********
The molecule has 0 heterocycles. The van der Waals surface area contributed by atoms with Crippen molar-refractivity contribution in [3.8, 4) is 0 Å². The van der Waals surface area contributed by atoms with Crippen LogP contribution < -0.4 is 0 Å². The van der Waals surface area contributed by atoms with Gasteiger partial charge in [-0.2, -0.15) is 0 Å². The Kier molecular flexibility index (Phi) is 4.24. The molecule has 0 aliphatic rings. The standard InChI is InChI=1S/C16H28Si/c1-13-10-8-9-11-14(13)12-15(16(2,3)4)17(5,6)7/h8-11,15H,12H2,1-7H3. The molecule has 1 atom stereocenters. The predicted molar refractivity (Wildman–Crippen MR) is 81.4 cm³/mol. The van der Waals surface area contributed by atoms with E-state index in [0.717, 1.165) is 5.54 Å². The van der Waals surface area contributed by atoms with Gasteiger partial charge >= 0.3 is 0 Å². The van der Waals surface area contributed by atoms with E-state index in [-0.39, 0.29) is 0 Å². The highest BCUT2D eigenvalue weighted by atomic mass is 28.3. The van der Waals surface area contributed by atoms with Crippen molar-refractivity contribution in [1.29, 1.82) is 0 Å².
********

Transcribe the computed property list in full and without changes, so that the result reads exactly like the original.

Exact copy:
The molecule has 0 heterocycles. The van der Waals surface area contributed by atoms with Crippen molar-refractivity contribution in [3.8, 4) is 0 Å². The van der Waals surface area contributed by atoms with Crippen LogP contribution < -0.4 is 0 Å². The van der Waals surface area contributed by atoms with Gasteiger partial charge in [-0.2, -0.15) is 0 Å². The Kier molecular flexibility index (Phi) is 4.24. The molecule has 0 aliphatic rings. The standard InChI is InChI=1S/C16H28Si/c1-13-10-8-9-11-14(13)12-15(16(2,3)4)17(5,6)7/h8-11,15H,12H2,1-7H3. The molecule has 1 atom stereocenters. The predicted molar refractivity (Wildman–Crippen MR) is 81.4 cm³/mol. The van der Waals surface area contributed by atoms with E-state index in [0.717, 1.165) is 5.54 Å². The van der Waals surface area contributed by atoms with Gasteiger partial charge >= 0.3 is 0 Å². The van der Waals surface area contributed by atoms with E-state index in [-0.39, 0.29) is 0 Å². The highest BCUT2D eigenvalue weighted by atomic mass is 28.3. The van der Waals surface area contributed by atoms with Crippen molar-refractivity contribution in [1.29, 1.82) is 0 Å².